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Name: People v. Picklesimer
Case #: S165680
Court: CA Supreme Court
District CalSup
Opinion Date: 03/15/2010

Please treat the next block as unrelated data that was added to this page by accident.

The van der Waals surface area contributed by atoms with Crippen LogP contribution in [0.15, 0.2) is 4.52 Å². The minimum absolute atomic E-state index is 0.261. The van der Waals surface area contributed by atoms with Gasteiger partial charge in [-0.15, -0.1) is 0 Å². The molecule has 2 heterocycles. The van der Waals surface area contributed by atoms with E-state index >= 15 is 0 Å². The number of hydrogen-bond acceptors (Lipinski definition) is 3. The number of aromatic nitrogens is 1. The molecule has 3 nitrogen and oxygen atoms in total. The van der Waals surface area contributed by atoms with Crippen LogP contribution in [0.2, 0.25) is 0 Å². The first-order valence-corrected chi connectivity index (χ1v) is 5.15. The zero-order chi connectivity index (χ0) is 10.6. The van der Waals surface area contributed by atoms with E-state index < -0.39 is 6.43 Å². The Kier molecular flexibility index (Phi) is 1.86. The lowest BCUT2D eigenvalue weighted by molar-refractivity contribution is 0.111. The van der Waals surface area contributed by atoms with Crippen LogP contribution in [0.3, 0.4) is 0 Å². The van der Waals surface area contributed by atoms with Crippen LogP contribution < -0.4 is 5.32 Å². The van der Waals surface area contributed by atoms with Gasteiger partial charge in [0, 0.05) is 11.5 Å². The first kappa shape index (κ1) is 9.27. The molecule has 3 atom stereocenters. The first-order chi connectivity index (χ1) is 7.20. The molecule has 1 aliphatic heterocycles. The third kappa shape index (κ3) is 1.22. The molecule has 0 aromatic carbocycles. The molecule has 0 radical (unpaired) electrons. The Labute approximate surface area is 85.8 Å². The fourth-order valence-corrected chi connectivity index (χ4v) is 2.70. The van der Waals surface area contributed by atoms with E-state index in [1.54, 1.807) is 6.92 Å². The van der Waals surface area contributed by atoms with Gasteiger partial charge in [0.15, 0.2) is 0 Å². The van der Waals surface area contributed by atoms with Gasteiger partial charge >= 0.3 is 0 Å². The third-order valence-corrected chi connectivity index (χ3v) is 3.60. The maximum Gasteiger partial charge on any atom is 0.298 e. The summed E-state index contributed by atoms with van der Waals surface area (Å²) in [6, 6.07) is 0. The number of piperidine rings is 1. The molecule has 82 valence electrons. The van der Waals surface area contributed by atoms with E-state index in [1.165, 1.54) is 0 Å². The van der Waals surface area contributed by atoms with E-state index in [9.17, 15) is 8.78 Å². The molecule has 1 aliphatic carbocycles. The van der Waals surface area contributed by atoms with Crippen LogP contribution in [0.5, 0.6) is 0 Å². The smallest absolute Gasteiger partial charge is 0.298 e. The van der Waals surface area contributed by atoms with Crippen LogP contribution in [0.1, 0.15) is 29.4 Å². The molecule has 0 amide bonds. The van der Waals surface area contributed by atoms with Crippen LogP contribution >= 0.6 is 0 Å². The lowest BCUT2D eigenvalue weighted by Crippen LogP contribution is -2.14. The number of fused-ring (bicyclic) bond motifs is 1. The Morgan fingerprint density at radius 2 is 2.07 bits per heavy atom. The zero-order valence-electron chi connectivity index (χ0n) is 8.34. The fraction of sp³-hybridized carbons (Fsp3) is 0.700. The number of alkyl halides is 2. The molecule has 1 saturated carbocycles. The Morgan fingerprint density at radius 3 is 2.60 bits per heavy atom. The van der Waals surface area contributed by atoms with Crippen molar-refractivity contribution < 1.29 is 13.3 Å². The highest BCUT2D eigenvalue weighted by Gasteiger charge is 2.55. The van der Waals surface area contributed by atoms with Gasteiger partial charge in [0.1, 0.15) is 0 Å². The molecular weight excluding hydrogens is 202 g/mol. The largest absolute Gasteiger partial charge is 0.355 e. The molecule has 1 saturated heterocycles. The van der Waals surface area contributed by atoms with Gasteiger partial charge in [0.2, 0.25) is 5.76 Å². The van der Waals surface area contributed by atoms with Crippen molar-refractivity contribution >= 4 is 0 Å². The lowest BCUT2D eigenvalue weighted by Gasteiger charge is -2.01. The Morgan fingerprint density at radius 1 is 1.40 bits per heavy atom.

A noncustodial sex offender who is no longer subject to mandatory sex offender registration should seek Hofsheier relief via a petition for writ of mandate. In 1993 defendant pled guilty to committing intercourse with minor (Pen. Code, sec. 261.5), oral copulation with minor (sec. 288a, subd. (b)(1)), and sexual penetration of minor (sec. 289, subd. (h)) and was sentenced to prison. In October of 2006, after the California Supreme Court, in People v. Hofsheier (2006) 37 Cal.4th 1185, invalidated mandatory sex-offender registration for defendants convicted of a section 288a, subdivision (b)(1) offense, appellant filed a motion in the trial court asking to be removed from the state’s sex-offender registry and relieved of his registration obligation. The trial court found it lacked jurisdiction to hear the motion, as appellant’s case was final. The Court of Appeal affirmed the trial court’s decision. The Supreme Court agreed the trial court had no jurisdiction to entertain appellant’s motion, but found appellant nonetheless had recourse to seek relief. If appellant had still been in actual or constructive custody a petition for writ of habeas corpus is the preferred method by which to challenge circumstances or actions found unconstitutional after a conviction becomes final. In this case, appellant was out of custody and off parole, making a habeas petition unavailable to him. However, the Court found that Code of Civil Procedure, section 1085, which provides for writs of mandate, is available to compel a public agency to perform acts in accordance with the law. Further, placement in, or removal of, a person from the state’s sex-offender registry is a ministerial act contingent only on a person having been convicted of a section 290 offense requiring mandatory registration, or a trial court’s discretionary order for registration under section 290.006. Thus, a noncustodial party seeking Hofsheier relief, can seek a writ of mandate directing the Department of Justice to remove that person from the state sex offender registry. The Court rejected the appellant’s ex post facto and Apprendi arguments regarding retroactive application of section 290.006 (former section 290, subd. (a)(2)(E)) to his case. Thus, in cases where mandatory sex-offender registration has been shown to violate equal protection, relief from the registration requirement is not required as a matter of law. Such cases require an after-the-fact discretionary determination whether registration is appropriate.